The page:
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Why is it spelled...?

Is there any reason some words are spelled with a "ch" at the beginning and some "que" at the end of the word to make the /k/ sound?

In nearly all cases the <ch> and <qu> spellings of [k] are a matter of etymology. The <ch> spelling regularly comes from the Greek, representing the Greek letter chi, which was usually transliterated as <ch> in Latin and subsequent languages. There are just a very few non-Greek words with [k] spelled <ch>, due to respellings and sound changes – as in ache, leprechaun, maraschino, and choir. Of the 69 words in my CommonWords database with [k]=<ch>, all are Greek, except for ache.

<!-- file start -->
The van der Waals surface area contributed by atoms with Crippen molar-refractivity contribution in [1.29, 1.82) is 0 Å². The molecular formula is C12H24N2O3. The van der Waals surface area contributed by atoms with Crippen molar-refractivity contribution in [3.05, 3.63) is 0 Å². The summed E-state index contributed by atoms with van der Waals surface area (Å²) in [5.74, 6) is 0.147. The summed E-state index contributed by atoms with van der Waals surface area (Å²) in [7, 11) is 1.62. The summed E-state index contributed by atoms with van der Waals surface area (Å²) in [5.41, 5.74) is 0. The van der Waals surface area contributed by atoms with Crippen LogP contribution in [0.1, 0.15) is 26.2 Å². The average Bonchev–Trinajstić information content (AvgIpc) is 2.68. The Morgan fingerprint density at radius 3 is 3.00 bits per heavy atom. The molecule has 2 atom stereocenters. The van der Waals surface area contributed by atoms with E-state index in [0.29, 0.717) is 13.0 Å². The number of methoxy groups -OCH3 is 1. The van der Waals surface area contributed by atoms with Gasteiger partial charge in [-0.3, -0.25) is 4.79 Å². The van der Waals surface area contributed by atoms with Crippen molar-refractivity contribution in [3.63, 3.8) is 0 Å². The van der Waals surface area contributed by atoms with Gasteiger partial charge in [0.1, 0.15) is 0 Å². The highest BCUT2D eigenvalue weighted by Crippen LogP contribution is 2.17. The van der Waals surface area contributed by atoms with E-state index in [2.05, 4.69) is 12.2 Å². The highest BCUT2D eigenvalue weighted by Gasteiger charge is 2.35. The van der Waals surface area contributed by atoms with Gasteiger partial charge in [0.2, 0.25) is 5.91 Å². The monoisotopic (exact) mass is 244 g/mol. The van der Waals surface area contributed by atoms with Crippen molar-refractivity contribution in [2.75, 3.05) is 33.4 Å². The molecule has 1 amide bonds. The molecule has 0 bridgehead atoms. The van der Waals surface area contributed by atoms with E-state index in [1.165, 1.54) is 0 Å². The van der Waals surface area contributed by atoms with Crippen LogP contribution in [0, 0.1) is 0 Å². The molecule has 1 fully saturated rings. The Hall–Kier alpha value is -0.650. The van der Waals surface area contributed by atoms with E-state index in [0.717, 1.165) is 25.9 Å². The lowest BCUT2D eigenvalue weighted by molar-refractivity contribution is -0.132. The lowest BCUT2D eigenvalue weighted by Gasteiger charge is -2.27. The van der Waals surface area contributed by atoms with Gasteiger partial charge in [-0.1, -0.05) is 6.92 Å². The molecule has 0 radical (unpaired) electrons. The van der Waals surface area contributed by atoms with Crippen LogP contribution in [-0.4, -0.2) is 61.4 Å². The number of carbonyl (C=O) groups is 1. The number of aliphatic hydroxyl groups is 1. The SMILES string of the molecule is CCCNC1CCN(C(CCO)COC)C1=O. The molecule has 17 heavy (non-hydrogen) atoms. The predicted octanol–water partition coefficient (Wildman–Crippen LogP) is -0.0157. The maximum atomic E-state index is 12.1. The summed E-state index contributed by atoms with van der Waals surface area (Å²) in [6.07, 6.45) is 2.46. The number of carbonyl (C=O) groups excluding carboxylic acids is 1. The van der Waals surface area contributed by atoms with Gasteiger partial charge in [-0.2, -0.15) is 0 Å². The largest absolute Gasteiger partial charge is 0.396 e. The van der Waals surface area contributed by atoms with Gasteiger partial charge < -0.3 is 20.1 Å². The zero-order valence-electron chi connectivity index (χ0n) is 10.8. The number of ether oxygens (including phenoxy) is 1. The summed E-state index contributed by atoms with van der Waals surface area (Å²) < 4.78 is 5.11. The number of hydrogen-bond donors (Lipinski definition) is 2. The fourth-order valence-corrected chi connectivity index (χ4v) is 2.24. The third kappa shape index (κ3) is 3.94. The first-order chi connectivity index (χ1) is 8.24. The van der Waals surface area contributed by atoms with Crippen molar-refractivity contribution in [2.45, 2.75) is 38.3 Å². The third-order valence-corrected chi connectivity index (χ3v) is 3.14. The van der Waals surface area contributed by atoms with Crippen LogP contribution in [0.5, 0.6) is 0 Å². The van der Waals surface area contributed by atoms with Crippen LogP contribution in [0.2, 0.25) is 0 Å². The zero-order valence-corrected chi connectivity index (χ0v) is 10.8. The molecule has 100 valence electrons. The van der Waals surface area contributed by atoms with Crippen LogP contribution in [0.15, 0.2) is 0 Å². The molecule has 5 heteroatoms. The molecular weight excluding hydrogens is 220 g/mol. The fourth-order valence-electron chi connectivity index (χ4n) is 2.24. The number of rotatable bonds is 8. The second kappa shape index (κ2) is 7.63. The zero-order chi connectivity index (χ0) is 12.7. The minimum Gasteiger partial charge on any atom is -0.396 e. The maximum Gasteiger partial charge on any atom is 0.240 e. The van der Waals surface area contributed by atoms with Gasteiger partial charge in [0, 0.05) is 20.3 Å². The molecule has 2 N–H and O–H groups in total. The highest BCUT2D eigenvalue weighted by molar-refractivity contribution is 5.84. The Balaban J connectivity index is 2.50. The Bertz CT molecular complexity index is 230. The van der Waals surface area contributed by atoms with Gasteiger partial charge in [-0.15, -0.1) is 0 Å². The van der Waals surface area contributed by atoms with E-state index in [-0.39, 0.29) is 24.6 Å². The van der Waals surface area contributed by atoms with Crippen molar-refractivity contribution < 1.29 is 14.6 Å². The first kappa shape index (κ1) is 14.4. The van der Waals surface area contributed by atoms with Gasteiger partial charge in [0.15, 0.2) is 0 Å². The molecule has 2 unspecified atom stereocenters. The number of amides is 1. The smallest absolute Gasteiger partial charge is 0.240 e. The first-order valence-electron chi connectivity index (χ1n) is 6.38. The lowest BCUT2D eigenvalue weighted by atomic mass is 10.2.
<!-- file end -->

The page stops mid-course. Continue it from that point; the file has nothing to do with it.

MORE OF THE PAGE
The <qu> spelling was introduced into English by Norman French scribes, who used it to replace Old English <cw>, so that OE cwene became Middle English queen . Today <qu> usually spells [kw], as in queen , in which cases the <u> is spelling [w], and the [k] is spelled simply <q>. There are 81 instances of [k]=<q> in CommonWords. But in some words the <u> fell silent, as in unique and turquoise . The <qu> spelling of [k] is rarer than the <q> spelling and is often the final consonant in the word. There are only eight instances of [k]=<qu> in CommonWords.

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